Although the original agreement was designed only to make the division temporary, geopolitical frictions soon saw it become permanent, and rival Korean states emerged. The US-backed Republic of Korea in the South, and the Soviet- and China-supported Democratic People’s Republic of Korea (DPRK) in the North, headed by former Red Army captain and guerrilla fighter Kim Il-sung.

The two young nations went to war in 1950, again supported by their respective superpower backers. Active fighting in that conflict ended three years later, but a formal peace agreement has not been signed to this day. And while Koreans on both sides of the divide wish for reunification, the scale of foreign involvement in the 1950s war stands as a reminder the peninsula is seen as a strategically critical landmass linking the continent of mainland Eurasia to the eastern seas.

Great powers have always seen it as a chess piece in the bid to dominate North East Asia. This had led to a tug of war which over the centuries has included the Ming and Qing Dynasties, the Russian Empire, the Empire of Japan and the United States, the People’s Republic of China and the Soviet Union.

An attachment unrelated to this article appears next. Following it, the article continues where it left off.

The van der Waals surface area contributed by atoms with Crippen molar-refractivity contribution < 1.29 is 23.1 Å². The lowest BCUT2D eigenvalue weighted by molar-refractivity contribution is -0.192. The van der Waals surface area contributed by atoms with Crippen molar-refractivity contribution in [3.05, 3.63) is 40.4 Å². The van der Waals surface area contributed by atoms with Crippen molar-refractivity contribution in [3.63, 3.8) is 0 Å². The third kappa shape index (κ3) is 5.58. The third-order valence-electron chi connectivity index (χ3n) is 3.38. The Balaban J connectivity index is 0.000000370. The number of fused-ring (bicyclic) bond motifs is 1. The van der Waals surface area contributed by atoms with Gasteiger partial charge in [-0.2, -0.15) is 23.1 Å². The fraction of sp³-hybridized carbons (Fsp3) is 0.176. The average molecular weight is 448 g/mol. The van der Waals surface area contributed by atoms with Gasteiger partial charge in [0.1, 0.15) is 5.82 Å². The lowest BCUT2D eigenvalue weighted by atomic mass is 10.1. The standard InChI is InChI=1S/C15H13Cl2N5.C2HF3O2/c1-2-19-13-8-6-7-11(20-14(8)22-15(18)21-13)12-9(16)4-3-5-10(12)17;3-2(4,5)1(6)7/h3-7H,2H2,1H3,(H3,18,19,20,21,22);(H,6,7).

But for the last three decades, since the end of the original Cold War, North Korea found itself increasingly isolated as China and Russia, for a period of time, both sought ties with the West, as well as the much more lucrative and successful South Korea. US unipolarity meant there was little interest from Moscow or Beijing in opposing America’s wishes to curb Pyongyang’s nuclear trajectory, which it sees as its last hope for regime survival.

But now a new paradigm is emerging, and just like in the times of old the DPRK, it’s seen yet again as a strategically indispensable bulwark against American power and military hegemony on Russia’s own border periphery, not least against its US-backed neighbors such as Japan.